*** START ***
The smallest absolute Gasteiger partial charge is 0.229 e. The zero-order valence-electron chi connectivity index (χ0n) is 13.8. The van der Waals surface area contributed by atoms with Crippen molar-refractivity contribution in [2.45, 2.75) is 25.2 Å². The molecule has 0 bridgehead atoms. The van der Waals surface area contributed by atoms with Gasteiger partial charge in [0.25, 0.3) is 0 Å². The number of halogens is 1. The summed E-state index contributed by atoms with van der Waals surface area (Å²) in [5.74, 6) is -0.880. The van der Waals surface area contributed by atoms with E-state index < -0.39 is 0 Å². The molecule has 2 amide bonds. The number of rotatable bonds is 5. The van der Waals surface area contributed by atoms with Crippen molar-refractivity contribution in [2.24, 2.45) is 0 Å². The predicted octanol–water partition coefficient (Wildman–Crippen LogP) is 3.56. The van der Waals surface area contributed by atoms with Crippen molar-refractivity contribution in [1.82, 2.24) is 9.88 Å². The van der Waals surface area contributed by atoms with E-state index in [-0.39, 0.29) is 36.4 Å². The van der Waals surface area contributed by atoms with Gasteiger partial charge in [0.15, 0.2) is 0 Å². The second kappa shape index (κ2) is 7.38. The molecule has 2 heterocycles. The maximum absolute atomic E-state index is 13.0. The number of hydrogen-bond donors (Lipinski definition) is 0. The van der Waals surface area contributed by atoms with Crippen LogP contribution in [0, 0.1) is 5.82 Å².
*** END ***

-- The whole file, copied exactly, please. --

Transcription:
The smallest absolute Gasteiger partial charge is 0.229 e. The zero-order valence-electron chi connectivity index (χ0n) is 13.8. The van der Waals surface area contributed by atoms with Crippen molar-refractivity contribution in [2.45, 2.75) is 25.2 Å². The molecule has 0 bridgehead atoms. The van der Waals surface area contributed by atoms with Gasteiger partial charge in [0.25, 0.3) is 0 Å². The number of halogens is 1. The summed E-state index contributed by atoms with van der Waals surface area (Å²) in [5.74, 6) is -0.880. The van der Waals surface area contributed by atoms with E-state index < -0.39 is 0 Å². The molecule has 2 amide bonds. The number of rotatable bonds is 5. The van der Waals surface area contributed by atoms with Crippen molar-refractivity contribution in [2.24, 2.45) is 0 Å². The predicted octanol–water partition coefficient (Wildman–Crippen LogP) is 3.56. The van der Waals surface area contributed by atoms with Crippen molar-refractivity contribution in [1.82, 2.24) is 9.88 Å². The van der Waals surface area contributed by atoms with E-state index in [-0.39, 0.29) is 36.4 Å². The van der Waals surface area contributed by atoms with Gasteiger partial charge in [0.15, 0.2) is 0 Å². The second kappa shape index (κ2) is 7.38. The molecule has 2 heterocycles. The maximum absolute atomic E-state index is 13.0. The number of hydrogen-bond donors (Lipinski definition) is 0. The van der Waals surface area contributed by atoms with Crippen LogP contribution in [0, 0.1) is 5.82 Å².